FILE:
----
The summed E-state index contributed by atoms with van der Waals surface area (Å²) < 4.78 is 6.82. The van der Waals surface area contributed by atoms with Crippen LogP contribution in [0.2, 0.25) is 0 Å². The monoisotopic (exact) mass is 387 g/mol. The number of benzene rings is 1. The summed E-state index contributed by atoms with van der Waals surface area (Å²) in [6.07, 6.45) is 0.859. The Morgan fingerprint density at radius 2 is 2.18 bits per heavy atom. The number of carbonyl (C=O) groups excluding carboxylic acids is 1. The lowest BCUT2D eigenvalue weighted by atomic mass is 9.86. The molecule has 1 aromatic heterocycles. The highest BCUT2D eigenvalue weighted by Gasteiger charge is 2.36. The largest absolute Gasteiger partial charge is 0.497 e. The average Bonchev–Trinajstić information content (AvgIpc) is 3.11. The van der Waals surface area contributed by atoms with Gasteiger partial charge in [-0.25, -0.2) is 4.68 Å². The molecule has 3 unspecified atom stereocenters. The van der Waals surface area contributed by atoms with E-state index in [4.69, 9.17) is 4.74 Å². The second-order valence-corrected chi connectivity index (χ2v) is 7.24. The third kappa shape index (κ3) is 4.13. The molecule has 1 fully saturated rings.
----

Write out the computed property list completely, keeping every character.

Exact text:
The summed E-state index contributed by atoms with van der Waals surface area (Å²) < 4.78 is 6.82. The van der Waals surface area contributed by atoms with Crippen LogP contribution in [0.2, 0.25) is 0 Å². The monoisotopic (exact) mass is 387 g/mol. The number of benzene rings is 1. The summed E-state index contributed by atoms with van der Waals surface area (Å²) in [6.07, 6.45) is 0.859. The Morgan fingerprint density at radius 2 is 2.18 bits per heavy atom. The number of carbonyl (C=O) groups excluding carboxylic acids is 1. The lowest BCUT2D eigenvalue weighted by atomic mass is 9.86. The molecule has 1 aromatic heterocycles. The highest BCUT2D eigenvalue weighted by Gasteiger charge is 2.36. The largest absolute Gasteiger partial charge is 0.497 e. The average Bonchev–Trinajstić information content (AvgIpc) is 3.11. The van der Waals surface area contributed by atoms with Gasteiger partial charge in [-0.25, -0.2) is 4.68 Å². The molecule has 3 unspecified atom stereocenters. The van der Waals surface area contributed by atoms with E-state index in [4.69, 9.17) is 4.74 Å². The second-order valence-corrected chi connectivity index (χ2v) is 7.24. The third kappa shape index (κ3) is 4.13. The molecule has 1 fully saturated rings.